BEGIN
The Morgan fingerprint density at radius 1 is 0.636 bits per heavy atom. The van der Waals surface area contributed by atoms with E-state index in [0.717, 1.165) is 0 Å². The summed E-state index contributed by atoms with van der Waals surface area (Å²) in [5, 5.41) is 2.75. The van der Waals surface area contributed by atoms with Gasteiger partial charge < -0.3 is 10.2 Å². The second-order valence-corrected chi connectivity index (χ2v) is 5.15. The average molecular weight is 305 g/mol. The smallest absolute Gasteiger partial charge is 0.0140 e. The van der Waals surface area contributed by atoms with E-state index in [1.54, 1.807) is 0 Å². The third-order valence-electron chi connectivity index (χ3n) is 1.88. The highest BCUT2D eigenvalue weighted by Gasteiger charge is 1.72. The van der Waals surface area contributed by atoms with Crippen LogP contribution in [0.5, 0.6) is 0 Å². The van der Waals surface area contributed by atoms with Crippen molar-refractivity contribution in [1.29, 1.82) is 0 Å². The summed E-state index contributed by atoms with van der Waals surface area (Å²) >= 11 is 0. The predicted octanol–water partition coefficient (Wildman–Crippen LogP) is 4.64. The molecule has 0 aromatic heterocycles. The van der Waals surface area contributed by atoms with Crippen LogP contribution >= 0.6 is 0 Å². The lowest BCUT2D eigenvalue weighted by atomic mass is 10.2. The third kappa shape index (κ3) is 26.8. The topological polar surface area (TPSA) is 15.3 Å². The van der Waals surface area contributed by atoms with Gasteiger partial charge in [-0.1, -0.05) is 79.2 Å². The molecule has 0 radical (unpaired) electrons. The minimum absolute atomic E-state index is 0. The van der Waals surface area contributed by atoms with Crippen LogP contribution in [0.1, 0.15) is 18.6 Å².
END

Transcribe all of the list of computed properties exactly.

The Morgan fingerprint density at radius 1 is 0.636 bits per heavy atom. The van der Waals surface area contributed by atoms with E-state index in [0.717, 1.165) is 0 Å². The summed E-state index contributed by atoms with van der Waals surface area (Å²) in [5, 5.41) is 2.75. The van der Waals surface area contributed by atoms with Gasteiger partial charge < -0.3 is 10.2 Å². The second-order valence-corrected chi connectivity index (χ2v) is 5.15. The average molecular weight is 305 g/mol. The smallest absolute Gasteiger partial charge is 0.0140 e. The van der Waals surface area contributed by atoms with E-state index in [1.54, 1.807) is 0 Å². The third-order valence-electron chi connectivity index (χ3n) is 1.88. The highest BCUT2D eigenvalue weighted by Gasteiger charge is 1.72. The van der Waals surface area contributed by atoms with Crippen LogP contribution in [0.5, 0.6) is 0 Å². The van der Waals surface area contributed by atoms with Crippen molar-refractivity contribution in [1.29, 1.82) is 0 Å². The summed E-state index contributed by atoms with van der Waals surface area (Å²) >= 11 is 0. The predicted octanol–water partition coefficient (Wildman–Crippen LogP) is 4.64. The molecule has 0 aromatic heterocycles. The van der Waals surface area contributed by atoms with Crippen LogP contribution >= 0.6 is 0 Å². The lowest BCUT2D eigenvalue weighted by atomic mass is 10.2. The third kappa shape index (κ3) is 26.8. The topological polar surface area (TPSA) is 15.3 Å². The van der Waals surface area contributed by atoms with Gasteiger partial charge in [-0.1, -0.05) is 79.2 Å². The molecule has 0 radical (unpaired) electrons. The minimum absolute atomic E-state index is 0. The van der Waals surface area contributed by atoms with Crippen LogP contribution in [0.1, 0.15) is 18.6 Å².